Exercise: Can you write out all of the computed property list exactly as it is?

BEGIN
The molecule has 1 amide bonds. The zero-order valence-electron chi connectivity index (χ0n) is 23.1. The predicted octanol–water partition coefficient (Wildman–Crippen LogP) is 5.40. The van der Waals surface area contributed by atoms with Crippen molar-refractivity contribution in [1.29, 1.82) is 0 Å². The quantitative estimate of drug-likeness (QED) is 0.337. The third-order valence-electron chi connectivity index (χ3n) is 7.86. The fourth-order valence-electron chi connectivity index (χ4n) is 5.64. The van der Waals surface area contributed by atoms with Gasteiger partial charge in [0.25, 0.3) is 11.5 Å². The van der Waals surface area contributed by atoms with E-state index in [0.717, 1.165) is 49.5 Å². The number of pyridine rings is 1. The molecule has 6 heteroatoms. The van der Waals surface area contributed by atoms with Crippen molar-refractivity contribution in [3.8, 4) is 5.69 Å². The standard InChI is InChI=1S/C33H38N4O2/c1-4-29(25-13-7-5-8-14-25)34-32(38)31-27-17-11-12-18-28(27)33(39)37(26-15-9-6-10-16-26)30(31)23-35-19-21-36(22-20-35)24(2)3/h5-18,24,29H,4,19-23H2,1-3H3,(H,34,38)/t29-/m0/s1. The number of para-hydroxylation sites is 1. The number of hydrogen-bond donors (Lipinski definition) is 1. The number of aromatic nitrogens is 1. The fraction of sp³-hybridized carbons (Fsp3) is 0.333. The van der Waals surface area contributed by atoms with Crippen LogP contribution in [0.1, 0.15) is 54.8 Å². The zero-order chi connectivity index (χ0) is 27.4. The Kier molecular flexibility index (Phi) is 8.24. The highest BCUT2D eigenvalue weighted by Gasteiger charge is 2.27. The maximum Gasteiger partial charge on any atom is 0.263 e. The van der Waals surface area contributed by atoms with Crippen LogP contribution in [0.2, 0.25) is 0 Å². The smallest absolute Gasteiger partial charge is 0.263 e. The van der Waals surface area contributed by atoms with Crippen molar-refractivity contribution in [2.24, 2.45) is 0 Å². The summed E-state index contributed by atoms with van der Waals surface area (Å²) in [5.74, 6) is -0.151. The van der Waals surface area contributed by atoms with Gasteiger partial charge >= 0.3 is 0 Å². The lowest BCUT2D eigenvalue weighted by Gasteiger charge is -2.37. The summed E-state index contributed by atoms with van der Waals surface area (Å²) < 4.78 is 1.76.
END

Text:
The molecule has 1 amide bonds. The zero-order valence-electron chi connectivity index (χ0n) is 23.1. The predicted octanol–water partition coefficient (Wildman–Crippen LogP) is 5.40. The van der Waals surface area contributed by atoms with Crippen molar-refractivity contribution in [1.29, 1.82) is 0 Å². The quantitative estimate of drug-likeness (QED) is 0.337. The third-order valence-electron chi connectivity index (χ3n) is 7.86. The fourth-order valence-electron chi connectivity index (χ4n) is 5.64. The van der Waals surface area contributed by atoms with Gasteiger partial charge in [0.25, 0.3) is 11.5 Å². The van der Waals surface area contributed by atoms with E-state index in [0.717, 1.165) is 49.5 Å². The number of pyridine rings is 1. The molecule has 6 heteroatoms. The van der Waals surface area contributed by atoms with Crippen molar-refractivity contribution in [3.8, 4) is 5.69 Å². The standard InChI is InChI=1S/C33H38N4O2/c1-4-29(25-13-7-5-8-14-25)34-32(38)31-27-17-11-12-18-28(27)33(39)37(26-15-9-6-10-16-26)30(31)23-35-19-21-36(22-20-35)24(2)3/h5-18,24,29H,4,19-23H2,1-3H3,(H,34,38)/t29-/m0/s1. The number of para-hydroxylation sites is 1. The number of hydrogen-bond donors (Lipinski definition) is 1. The number of aromatic nitrogens is 1. The fraction of sp³-hybridized carbons (Fsp3) is 0.333. The van der Waals surface area contributed by atoms with Crippen LogP contribution in [0.1, 0.15) is 54.8 Å². The zero-order chi connectivity index (χ0) is 27.4. The Kier molecular flexibility index (Phi) is 8.24. The highest BCUT2D eigenvalue weighted by Gasteiger charge is 2.27. The maximum Gasteiger partial charge on any atom is 0.263 e. The van der Waals surface area contributed by atoms with Crippen LogP contribution in [0.2, 0.25) is 0 Å². The smallest absolute Gasteiger partial charge is 0.263 e. The van der Waals surface area contributed by atoms with Crippen molar-refractivity contribution in [2.24, 2.45) is 0 Å². The summed E-state index contributed by atoms with van der Waals surface area (Å²) in [5.74, 6) is -0.151. The van der Waals surface area contributed by atoms with Gasteiger partial charge >= 0.3 is 0 Å². The lowest BCUT2D eigenvalue weighted by Gasteiger charge is -2.37. The summed E-state index contributed by atoms with van der Waals surface area (Å²) < 4.78 is 1.76.